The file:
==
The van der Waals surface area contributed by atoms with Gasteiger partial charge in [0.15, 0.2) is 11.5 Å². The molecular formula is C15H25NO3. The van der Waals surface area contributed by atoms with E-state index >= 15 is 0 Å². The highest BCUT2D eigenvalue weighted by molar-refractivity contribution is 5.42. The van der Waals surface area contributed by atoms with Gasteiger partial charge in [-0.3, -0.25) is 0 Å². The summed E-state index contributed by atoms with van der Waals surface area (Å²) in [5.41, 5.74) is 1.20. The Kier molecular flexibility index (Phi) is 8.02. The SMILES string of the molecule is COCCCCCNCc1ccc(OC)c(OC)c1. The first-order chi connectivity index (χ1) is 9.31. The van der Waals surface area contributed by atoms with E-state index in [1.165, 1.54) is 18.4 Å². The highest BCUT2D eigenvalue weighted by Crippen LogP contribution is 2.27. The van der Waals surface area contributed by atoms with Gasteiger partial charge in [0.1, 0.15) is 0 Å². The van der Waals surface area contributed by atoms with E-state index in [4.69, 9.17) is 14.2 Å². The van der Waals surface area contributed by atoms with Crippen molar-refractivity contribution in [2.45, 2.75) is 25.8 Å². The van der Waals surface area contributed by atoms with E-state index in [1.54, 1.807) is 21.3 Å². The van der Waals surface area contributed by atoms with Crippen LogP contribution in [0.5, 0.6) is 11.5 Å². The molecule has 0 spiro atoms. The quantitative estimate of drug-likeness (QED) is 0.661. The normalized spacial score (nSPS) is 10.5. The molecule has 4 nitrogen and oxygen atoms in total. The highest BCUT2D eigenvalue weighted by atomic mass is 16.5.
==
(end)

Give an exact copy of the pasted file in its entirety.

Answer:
The van der Waals surface area contributed by atoms with Gasteiger partial charge in [0.15, 0.2) is 11.5 Å². The molecular formula is C15H25NO3. The van der Waals surface area contributed by atoms with E-state index >= 15 is 0 Å². The highest BCUT2D eigenvalue weighted by molar-refractivity contribution is 5.42. The van der Waals surface area contributed by atoms with Gasteiger partial charge in [-0.3, -0.25) is 0 Å². The summed E-state index contributed by atoms with van der Waals surface area (Å²) in [5.41, 5.74) is 1.20. The Kier molecular flexibility index (Phi) is 8.02. The SMILES string of the molecule is COCCCCCNCc1ccc(OC)c(OC)c1. The first-order chi connectivity index (χ1) is 9.31. The van der Waals surface area contributed by atoms with E-state index in [1.165, 1.54) is 18.4 Å². The highest BCUT2D eigenvalue weighted by Crippen LogP contribution is 2.27. The van der Waals surface area contributed by atoms with Gasteiger partial charge in [0.1, 0.15) is 0 Å². The van der Waals surface area contributed by atoms with E-state index in [4.69, 9.17) is 14.2 Å². The van der Waals surface area contributed by atoms with Crippen molar-refractivity contribution in [2.45, 2.75) is 25.8 Å². The van der Waals surface area contributed by atoms with E-state index in [1.54, 1.807) is 21.3 Å². The van der Waals surface area contributed by atoms with Crippen LogP contribution in [0.5, 0.6) is 11.5 Å². The molecule has 0 spiro atoms. The quantitative estimate of drug-likeness (QED) is 0.661. The normalized spacial score (nSPS) is 10.5. The molecule has 4 nitrogen and oxygen atoms in total. The highest BCUT2D eigenvalue weighted by atomic mass is 16.5.